The Ten Commandments of Writing:

10. Thou Shalt Not Covet Another Writer’s Ideas

“assorted-title book in bookcase” by Dakota Corbin on Unsplash

In the Bible’s Old Testament, God speaks directly to Moses and gives him the Ten Commandments. Fortunately, a similar code exists for writers. The tenth commandment of writing follows.

10. Thou Shalt Not Covet Another Writer’s Ideas.

I can remember vividly the first time I became aware of the word “plagiarism.” I was in junior high at the time, and I was reading an article in the sports’ pages about a local athlete who had earned a scholarship to play basketball at a major university. Unfortunately for this particular athlete, the article stated that he would be unable to play during the upcoming semester not because he was injured physically but because he had injured his academic reputation and had been found guilty of plagiarism. I was stunned, and I knew at that precise moment that plagiarism must be a serious offense.

“So what is plagiarism?” I said to my English instructor when I went to school the next day.

“Plagiarism is a lot like stealing,” she said, “but instead of stealing something solid like a wallet or a purse, you are stealing someone’s ideas. Essentially, when you plagiarize, you are pretending that those ideas are your own, and you are trying to get credit for them” (The Newbury House Dictionary). Then, like any good teacher, she took that opportunity to explain plagiarism in more detail to the entire class later that afternoon. Over 50 years later, obviously, that lesson still stays with me.

So does Hudson Valley Community College have a rule on plagiarism? Yes. According to the HVCC Plagiarism Policy, “A student is guilty of plagiarism any time s/he attempts to obtain academic credit by presenting someone else’s ideas as her/his own without appropriately documenting the original source.”

Most colleges today have a similar policy regarding plagiarism, but, interestingly enough, plagiarism hasn’t always been considered such a serious offense. In the long ago past, for example, students and writers were actually encouraged to take the wisdom of their elders and predecessors, and no one was expected to cite their sources. According to Brian Hansen, author of “Combatting Plagiarism” (from The CQ Researcher), the ancient Greeks called this “mimesis,” or imitation, and the absence of citations “was grounded in the belief that knowledge of the human condition should be shared by everyone, not owned or hoarded. The notion of individual ownership was much less important than it is today” (782).

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Photo by Mr Cup / Fabien Barral on Unsplash

So when did ownership of ideas become so much more important? Hansen goes on to say that two factors contributed to the change in thinking; the invention of the printing press and the introduction of copyright laws “advanced the notion that individual authorship was good and that mimesis was bad” (784). Thomas Mallon agrees with this view. In his book entitled Stolen Words: Forays into the Origins and Ravages of Plagiarism, Mallon writes, “plagiarism didn’t become a truly sore point with writers until they thought of writing as their trade” (3–4). Thus, as a student, you should be aware that plagiarism is not only a college issue that professors worry about but also a real world issue that involves professional writers and concerns everyone.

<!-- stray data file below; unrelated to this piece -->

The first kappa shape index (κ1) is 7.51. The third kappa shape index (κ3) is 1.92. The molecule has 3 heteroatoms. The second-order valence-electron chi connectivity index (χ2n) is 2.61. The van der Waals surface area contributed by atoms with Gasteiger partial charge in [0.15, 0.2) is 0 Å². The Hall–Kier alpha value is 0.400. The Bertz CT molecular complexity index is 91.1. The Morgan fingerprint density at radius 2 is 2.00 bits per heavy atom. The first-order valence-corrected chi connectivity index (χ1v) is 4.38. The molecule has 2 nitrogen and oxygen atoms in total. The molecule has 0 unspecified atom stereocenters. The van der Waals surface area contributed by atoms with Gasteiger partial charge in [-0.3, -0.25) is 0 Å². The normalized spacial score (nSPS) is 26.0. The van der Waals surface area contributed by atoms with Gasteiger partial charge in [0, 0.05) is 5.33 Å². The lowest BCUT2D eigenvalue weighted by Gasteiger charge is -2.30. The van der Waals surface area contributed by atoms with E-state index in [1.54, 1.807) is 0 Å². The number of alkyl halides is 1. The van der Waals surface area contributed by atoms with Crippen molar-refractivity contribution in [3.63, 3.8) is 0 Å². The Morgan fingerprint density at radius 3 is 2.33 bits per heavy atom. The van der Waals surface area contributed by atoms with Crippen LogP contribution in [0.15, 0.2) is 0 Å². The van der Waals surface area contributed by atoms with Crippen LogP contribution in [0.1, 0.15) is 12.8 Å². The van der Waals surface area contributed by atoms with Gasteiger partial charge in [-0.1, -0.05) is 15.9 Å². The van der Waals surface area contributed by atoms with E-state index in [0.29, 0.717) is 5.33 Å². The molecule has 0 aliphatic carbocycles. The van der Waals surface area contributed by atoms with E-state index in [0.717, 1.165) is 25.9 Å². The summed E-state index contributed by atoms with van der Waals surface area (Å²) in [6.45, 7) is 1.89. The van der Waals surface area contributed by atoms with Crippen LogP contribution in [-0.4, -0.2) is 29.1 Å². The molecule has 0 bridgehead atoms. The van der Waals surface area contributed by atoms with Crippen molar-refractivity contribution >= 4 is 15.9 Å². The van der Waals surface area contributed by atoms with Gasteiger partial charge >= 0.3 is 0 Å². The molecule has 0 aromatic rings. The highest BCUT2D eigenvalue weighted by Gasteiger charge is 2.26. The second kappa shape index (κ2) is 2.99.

Unfortunately, since the invention of the printing press in 1440 spurred the ownership of creativity, another recent invention has threatened to undermine the corresponding individual ownership of ideas. Hansen writes that “The advent of the Internet makes committing plagiarism easier than ever” (783). This is especially true for a generation of students who grew up with computers and for a while became accustomed to the free file sharing of music. In other words, some students assume that if it’s on the Internet, it’s free for the taking, and these students may simply “copy” text from the Internet and “paste” it into their term papers. That could be a problem.

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“person using MacBook Pro” by Glenn Carstens-Peters on Unsplash

The problem isn’t necessarily the using of the information. After all, the Internet always has the most current information, and teachers definitely want you to have up-to-date information in your research. The problem occurs when you fail to cite the source of your information. Just as composers and musicians demanded to be compensated when their music was shared on the Internet without their permission, writers and researchers demand to be acknowledged and recognized for their work, and teachers expect their students to cite their sources.

So as you begin working on your term papers for this semester, make sure you take meticulous notes and document your sources properly. Then, you will, most likely, avoid the consequence of damaging your own academic reputation by being accused of plagiarism.

Written by

Jim LaBate works as a writing specialist in The Writing Center at Hudson Valley Community College (HVCC) in Troy, New York.

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